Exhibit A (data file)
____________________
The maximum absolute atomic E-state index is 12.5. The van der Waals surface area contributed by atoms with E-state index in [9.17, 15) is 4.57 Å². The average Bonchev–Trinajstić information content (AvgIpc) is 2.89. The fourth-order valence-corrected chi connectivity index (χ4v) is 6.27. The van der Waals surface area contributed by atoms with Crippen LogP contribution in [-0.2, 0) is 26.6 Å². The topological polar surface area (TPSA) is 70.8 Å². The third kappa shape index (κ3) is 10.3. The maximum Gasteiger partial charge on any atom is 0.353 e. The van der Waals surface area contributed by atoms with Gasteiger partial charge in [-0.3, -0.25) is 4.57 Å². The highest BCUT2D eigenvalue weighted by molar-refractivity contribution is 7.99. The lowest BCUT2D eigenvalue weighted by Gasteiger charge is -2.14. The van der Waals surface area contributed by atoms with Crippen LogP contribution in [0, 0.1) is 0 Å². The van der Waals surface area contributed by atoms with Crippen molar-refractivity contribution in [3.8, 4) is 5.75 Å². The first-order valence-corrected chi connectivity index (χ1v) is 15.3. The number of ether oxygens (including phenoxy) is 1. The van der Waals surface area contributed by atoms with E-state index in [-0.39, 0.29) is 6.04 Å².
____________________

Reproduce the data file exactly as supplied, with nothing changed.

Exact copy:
The maximum absolute atomic E-state index is 12.5. The van der Waals surface area contributed by atoms with E-state index in [9.17, 15) is 4.57 Å². The average Bonchev–Trinajstić information content (AvgIpc) is 2.89. The fourth-order valence-corrected chi connectivity index (χ4v) is 6.27. The van der Waals surface area contributed by atoms with Crippen LogP contribution in [-0.2, 0) is 26.6 Å². The topological polar surface area (TPSA) is 70.8 Å². The third kappa shape index (κ3) is 10.3. The maximum Gasteiger partial charge on any atom is 0.353 e. The van der Waals surface area contributed by atoms with Gasteiger partial charge in [-0.3, -0.25) is 4.57 Å². The highest BCUT2D eigenvalue weighted by molar-refractivity contribution is 7.99. The lowest BCUT2D eigenvalue weighted by Gasteiger charge is -2.14. The van der Waals surface area contributed by atoms with Crippen LogP contribution in [0, 0.1) is 0 Å². The van der Waals surface area contributed by atoms with Crippen molar-refractivity contribution in [3.8, 4) is 5.75 Å². The first-order valence-corrected chi connectivity index (χ1v) is 15.3. The number of ether oxygens (including phenoxy) is 1. The van der Waals surface area contributed by atoms with E-state index in [-0.39, 0.29) is 6.04 Å².